Severe pneumonia requiring ICU admission has not been well characterized with respect to long-term outcomes or predictors thereof. We examined the association between premorbid functional status and mortality in patients with severe pneumonia.
From 2000 to 2002, a population-based cohort of adults with pneumonia who were critically ill was enrolled and prospectively followed. Short-term (30-day) and long-term (1-year) mortality were examined using multivariable Cox regression models.
The final cohort included 271 patients, mean age 61 years, 59% men, and 16% from nursing homes. The mean Pneumonia Severity Index was 113 (71% class IV or V), and the mean Acute Physiology and Chronic Health Evaluation II score was 17. Overall, 121 (45%) patients were functionally independent, 115 (42%) had limited mobility, and 35 (13%) were completely dependent. Mortality was 11% at 30 days and 27% at 1 year; by functional status mortality was 6% at 30 days and 17% at 1 year for patients who were independent, 10% and 31% for patients with limited mobility, and 39% and 48% for patients who were dependent. Mortality was greater for patients who were completely dependent when compared with patients who were independent (adjusted hazard ratio [aHR], 5.3; 95% CI, 2.0-14.1; P < .001 at 30 days; and aHR, 3.0; 95% CI, 1.5-6.1; P = .002 at 1 year) or with patients who had limited mobility (aHR, 4.8; 95% CI, 2.0-11.2, P < .001 at 30 days; and aHR, 2.3; 95% CI, 1.3-4,4, P = .007 at 1 year). There were no mortality differences between patients with limited mobility and patients who were independent.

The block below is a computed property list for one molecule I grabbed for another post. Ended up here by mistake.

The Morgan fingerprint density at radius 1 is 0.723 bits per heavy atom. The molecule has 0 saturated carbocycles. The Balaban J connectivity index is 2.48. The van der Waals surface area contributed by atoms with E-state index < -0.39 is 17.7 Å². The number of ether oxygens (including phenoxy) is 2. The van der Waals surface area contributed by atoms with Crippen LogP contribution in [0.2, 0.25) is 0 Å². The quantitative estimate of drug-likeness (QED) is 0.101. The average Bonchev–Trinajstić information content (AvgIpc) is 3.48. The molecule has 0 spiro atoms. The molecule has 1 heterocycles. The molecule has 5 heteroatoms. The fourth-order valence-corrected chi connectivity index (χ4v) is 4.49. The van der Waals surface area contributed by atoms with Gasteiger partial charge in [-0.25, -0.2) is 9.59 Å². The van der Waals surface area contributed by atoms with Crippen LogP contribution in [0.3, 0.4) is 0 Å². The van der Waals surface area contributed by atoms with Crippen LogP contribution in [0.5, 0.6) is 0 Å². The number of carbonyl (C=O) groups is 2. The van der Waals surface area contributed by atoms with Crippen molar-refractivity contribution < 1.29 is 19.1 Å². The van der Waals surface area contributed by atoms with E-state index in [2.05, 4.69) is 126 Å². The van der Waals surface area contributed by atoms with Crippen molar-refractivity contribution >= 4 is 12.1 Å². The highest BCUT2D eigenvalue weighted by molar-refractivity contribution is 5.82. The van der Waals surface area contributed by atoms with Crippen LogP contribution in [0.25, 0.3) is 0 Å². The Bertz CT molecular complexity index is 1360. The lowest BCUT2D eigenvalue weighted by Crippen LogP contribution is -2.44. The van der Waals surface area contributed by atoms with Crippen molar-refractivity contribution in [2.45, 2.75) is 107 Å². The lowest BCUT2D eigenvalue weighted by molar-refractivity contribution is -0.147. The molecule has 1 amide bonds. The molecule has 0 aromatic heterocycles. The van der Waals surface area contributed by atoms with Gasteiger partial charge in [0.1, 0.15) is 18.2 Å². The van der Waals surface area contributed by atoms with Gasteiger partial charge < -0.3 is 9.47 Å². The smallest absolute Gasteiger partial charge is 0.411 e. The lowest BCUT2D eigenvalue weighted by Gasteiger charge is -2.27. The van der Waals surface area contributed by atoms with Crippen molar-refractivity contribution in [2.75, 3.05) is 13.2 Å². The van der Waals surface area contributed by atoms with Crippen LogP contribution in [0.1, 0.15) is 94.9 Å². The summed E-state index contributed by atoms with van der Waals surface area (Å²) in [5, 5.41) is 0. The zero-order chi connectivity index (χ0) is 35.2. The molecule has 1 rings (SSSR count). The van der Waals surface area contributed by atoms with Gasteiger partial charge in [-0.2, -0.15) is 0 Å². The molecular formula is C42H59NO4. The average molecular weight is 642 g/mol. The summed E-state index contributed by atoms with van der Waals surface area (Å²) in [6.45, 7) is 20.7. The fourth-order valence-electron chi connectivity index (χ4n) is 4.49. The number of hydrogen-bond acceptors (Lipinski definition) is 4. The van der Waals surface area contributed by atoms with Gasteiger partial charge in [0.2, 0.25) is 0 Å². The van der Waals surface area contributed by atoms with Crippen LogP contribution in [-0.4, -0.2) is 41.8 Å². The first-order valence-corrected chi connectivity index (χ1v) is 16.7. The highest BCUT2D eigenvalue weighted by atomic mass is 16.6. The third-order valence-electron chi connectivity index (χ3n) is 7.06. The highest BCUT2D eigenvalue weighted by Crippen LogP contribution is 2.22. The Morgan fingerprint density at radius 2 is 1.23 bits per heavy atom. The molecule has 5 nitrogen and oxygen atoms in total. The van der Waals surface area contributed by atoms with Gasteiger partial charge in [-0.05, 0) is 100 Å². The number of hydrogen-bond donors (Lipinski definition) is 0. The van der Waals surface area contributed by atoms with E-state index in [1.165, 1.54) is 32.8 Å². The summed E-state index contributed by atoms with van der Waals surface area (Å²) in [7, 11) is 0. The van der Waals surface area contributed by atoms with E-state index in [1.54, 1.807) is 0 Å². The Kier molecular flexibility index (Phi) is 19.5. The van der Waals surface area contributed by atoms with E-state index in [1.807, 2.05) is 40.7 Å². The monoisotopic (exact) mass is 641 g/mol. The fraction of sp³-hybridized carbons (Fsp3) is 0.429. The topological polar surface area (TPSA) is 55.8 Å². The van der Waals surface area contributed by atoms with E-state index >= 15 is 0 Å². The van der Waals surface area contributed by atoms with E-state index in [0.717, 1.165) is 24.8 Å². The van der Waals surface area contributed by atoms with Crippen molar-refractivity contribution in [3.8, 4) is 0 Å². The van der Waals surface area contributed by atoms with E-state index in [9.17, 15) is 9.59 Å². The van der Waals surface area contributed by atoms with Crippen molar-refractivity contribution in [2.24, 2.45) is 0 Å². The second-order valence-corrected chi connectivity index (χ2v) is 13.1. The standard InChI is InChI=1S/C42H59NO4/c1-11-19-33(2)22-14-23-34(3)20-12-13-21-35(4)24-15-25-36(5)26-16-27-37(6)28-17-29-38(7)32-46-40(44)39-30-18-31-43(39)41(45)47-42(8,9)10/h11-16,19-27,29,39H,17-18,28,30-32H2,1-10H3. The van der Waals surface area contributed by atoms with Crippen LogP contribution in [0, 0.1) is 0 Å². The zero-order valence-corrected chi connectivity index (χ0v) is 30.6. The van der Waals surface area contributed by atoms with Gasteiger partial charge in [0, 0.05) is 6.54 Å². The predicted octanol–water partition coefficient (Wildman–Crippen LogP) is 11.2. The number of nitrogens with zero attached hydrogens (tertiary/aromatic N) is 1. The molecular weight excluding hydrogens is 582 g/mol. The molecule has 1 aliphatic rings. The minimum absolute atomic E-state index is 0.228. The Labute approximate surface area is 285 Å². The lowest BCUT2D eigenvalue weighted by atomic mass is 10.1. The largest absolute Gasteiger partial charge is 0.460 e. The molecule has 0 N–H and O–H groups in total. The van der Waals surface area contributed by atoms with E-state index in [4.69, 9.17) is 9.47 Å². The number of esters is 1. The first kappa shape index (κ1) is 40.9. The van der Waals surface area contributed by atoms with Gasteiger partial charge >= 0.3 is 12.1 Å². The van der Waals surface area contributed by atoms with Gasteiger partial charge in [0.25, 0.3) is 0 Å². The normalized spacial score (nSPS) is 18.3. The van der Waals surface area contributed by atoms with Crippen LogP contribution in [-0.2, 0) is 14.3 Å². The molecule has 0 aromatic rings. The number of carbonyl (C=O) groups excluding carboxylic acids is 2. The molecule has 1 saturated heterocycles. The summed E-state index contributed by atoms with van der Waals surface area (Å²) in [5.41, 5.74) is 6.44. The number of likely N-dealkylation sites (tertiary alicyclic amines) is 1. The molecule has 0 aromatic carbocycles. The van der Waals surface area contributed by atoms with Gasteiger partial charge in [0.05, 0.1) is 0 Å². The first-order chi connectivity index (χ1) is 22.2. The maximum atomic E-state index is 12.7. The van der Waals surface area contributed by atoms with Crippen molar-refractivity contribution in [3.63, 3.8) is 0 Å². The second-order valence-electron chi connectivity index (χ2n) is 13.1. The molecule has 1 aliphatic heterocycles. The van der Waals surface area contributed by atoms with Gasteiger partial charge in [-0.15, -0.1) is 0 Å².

One-quarter of patients with pneumonia who are critically ill are dead within 1 year. Severely limited premorbid functional status was associated with mortality; this should be considered at presentation for prognosis and at discharge for targeted follow-up.